Boeing’s astronaut capsule completes first flight test
Image credit: nasa
Boeing’s in-development Starliner astronaut capsule has undergone its first flight test with the firm testing its ability to abort in the event of an emergency.
During the two-minute test designed to simulate a launch pad emergency, an uncrewed Starliner spacecraft lifted off under its own power from a test stand at the US Army’s White Sands Missile Range in New Mexico.
The vehicle was able to demonstrate the proper performance of numerous integrated systems that would be needed to successfully propel the capsule away from its Atlas V launch vehicle at any point during the ascent.
Nearly 34 seconds into the test, the service and crew modules separated. As the crew module descended slowly to a safe landing under the parachutes, the service module continued to free fall as planned.
Only two of the three main parachutes opened, although both Nasa and Boeing said astronauts would have been safe if aboard.
The abort system is designed to provide a fast getaway for a crew if there is an emergency on the Florida pad or in flight.
“The test team and spacecraft performed flawlessly,” said Starliner Program Manager John Mulholland. “Emergency scenario testing is very complex and today our team validated that the spacecraft will keep our crew safe in the unlikely event of an abort.”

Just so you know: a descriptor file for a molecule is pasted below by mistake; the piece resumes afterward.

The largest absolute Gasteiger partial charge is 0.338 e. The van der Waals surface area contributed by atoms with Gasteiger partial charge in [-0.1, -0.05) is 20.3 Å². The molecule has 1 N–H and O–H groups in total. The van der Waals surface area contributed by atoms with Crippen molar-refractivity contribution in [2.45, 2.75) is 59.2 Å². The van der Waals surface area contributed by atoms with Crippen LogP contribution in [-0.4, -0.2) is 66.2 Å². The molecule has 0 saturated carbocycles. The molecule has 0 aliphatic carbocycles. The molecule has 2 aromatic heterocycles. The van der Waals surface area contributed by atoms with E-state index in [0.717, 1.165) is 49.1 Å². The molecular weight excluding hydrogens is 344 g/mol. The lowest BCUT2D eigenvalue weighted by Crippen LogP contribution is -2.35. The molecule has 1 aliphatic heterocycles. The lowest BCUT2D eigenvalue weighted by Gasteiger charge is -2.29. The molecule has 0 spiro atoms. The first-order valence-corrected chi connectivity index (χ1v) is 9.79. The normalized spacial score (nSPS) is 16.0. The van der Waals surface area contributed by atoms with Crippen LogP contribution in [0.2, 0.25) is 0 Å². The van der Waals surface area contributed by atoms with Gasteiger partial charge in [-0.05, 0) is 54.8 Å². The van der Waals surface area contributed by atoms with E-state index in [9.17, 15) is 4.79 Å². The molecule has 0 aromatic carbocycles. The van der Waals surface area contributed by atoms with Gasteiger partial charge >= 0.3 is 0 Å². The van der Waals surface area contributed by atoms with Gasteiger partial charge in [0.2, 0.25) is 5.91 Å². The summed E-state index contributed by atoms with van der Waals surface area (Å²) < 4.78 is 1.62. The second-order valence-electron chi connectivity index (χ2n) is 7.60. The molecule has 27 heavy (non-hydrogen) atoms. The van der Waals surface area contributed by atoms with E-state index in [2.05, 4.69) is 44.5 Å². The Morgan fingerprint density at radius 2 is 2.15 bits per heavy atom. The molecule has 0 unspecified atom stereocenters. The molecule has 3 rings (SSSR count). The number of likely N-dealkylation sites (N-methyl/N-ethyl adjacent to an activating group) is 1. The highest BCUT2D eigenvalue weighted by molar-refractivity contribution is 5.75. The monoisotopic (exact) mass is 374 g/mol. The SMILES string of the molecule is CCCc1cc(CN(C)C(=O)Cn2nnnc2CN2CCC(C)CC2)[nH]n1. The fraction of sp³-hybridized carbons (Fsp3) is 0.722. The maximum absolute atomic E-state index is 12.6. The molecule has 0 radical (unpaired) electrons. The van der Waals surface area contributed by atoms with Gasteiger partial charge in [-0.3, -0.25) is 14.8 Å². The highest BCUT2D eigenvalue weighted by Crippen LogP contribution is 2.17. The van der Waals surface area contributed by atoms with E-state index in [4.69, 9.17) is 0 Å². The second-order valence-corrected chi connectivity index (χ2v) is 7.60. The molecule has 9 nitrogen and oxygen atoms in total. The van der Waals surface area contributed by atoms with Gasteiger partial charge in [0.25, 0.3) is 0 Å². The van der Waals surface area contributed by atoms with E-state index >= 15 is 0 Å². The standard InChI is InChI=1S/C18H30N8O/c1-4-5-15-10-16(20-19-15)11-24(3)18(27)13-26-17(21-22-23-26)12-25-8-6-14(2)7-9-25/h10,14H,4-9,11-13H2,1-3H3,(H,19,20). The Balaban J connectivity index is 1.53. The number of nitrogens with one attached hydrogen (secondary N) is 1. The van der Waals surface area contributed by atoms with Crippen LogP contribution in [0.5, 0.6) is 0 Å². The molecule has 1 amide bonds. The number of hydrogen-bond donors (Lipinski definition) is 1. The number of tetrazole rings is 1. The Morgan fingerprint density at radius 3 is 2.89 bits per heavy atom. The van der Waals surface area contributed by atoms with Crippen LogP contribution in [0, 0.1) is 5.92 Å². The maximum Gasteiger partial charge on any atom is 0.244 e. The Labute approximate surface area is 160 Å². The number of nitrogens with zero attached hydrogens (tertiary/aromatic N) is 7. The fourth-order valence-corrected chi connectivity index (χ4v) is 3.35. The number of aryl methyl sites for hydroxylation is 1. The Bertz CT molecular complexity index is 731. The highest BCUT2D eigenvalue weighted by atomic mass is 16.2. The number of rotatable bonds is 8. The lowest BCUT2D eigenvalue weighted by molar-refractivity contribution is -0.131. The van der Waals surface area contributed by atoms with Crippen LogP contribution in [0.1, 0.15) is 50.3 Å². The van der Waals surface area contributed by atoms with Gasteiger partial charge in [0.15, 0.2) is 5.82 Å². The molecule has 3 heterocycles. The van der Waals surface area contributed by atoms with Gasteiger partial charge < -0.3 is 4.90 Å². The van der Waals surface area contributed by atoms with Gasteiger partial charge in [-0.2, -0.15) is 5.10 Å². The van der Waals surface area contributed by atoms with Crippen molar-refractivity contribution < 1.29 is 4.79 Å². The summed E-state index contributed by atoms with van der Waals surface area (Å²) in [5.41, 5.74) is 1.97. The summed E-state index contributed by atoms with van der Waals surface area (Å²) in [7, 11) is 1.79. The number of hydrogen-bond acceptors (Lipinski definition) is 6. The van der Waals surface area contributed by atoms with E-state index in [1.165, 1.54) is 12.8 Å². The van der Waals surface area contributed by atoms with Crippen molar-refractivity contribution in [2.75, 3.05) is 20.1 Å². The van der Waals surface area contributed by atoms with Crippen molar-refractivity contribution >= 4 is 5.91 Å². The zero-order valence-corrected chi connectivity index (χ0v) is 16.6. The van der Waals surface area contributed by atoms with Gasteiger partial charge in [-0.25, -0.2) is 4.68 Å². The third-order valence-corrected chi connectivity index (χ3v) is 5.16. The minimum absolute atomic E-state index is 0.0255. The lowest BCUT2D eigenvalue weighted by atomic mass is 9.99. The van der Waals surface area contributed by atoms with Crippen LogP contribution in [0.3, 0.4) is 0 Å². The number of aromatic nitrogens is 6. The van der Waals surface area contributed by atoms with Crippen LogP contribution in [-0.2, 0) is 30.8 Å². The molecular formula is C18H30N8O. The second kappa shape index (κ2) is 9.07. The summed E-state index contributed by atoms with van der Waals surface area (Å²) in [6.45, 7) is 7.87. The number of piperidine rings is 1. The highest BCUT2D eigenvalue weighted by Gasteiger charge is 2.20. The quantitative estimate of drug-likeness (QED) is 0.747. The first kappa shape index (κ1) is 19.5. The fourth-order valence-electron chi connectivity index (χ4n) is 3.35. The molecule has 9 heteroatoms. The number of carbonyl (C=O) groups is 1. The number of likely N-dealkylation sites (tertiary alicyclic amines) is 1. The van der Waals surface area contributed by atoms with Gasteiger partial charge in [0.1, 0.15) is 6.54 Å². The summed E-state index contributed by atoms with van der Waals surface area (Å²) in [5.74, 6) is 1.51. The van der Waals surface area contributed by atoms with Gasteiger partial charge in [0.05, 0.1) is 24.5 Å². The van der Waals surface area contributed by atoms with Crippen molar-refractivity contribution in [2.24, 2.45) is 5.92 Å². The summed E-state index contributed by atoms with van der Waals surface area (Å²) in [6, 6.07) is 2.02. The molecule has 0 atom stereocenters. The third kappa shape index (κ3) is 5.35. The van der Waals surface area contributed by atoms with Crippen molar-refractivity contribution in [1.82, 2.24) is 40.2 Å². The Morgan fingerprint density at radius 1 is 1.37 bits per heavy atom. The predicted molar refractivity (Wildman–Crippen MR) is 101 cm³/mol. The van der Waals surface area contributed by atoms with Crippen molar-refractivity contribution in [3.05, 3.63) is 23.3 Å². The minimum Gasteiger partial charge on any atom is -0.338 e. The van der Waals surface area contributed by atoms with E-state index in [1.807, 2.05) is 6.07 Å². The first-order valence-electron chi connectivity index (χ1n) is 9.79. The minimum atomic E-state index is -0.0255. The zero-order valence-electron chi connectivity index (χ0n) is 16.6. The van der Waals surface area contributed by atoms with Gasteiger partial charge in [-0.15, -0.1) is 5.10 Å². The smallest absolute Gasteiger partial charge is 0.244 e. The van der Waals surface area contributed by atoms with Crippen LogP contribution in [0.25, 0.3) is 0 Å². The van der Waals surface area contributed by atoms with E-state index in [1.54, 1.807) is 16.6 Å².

Boeing hopes the Starliner will provide the backbone to reliable transportation services to low Earth orbit destinations including the International Space Station (ISS) and jumping-off points for long-duration missions back to the Moon and on to Mars.
Next month, Boeing plans to launch a Starliner to the ISS without a crew. All three astronauts assigned to the first crew flight - targeted for next year - were present for Monday’s test.
“We hope we never need to use this system,” said Nasa astronaut Mike Fincke, “but in case we ever have any trouble aboard the beautiful Atlas V on the launch pad, we know after today’s test that we’ll be able to get off safely.”
US astronauts have thus far been hitching rides on Russian rockets, costing Nasa tens of millions of dollars per seat.
“We are thrilled with the preliminary results and now we have the job of really digging into the data and analysing whether everything worked as we expected,” Kathy Lueders, Nasa’s commercial crew manager, said in a statement.
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